fall short, you will have an experience that falls flat, and here we get it
How does something like this work? Well, you have to have thousands of professionals working their hearts out to make it a visual spectacle, but also a safe one. One area that is sorely underrated in modern cinema is the role of stunt coordinators. It is their job to keep people safe, and when there are hundreds of extras, stunt people, cast, explosions, and fire all happening at the same time, then you have a recipe for disaster if you are not completely in control. This is a skill that few people have and my hats off to Rowley Irlam and the team for what is a moment in cinematic history. Of course, it doesn’t hurt when you have Miguel Sapochnik directing who showed in Battle of the Bastards (and his other extensive directing credits) that he has an incredible ability to capture the heart of a battle and put it on screen. Add to this Fabian Wagner’s cinematography, and the work of thousands of professionals and you get what we saw today.
it came to the story, I honestly had this weird moment where I know what I was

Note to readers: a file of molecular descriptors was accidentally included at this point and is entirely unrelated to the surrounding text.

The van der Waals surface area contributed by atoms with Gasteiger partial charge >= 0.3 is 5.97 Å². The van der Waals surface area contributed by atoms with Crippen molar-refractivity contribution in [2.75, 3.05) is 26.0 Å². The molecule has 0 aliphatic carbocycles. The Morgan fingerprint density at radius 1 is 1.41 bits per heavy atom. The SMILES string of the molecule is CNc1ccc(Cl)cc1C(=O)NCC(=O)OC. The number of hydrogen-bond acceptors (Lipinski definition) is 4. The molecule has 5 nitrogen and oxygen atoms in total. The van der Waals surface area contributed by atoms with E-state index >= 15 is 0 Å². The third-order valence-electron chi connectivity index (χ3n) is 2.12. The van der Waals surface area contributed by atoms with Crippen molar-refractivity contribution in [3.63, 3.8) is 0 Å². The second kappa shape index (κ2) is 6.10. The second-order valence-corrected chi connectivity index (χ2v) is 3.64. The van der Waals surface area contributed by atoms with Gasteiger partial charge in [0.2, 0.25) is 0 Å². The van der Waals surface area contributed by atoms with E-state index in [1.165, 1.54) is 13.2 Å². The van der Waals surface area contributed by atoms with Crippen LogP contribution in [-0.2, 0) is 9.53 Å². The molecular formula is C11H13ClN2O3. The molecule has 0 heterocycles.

going to expect, even had some good choices as to who would not make it
through, but then also I had no idea what to expect. Well, I was expecting
carnage, and there was a lot of it, but also not as much I was expecting, which
all being said was a perfect surprise. There were the moments that had me
gasping like when the Giant crashed into Lyanna Mormont (Bella Ramsey), every
time we cut to an insert character shot I felt like this could be the end. What
I was not expecting was when I actually teared up, at Theon’s (Alfie Allen)
last stand. It was the perfect combination of framing, of the story leading him
to there, the paired back score from Ramin Djawadi, and the march into the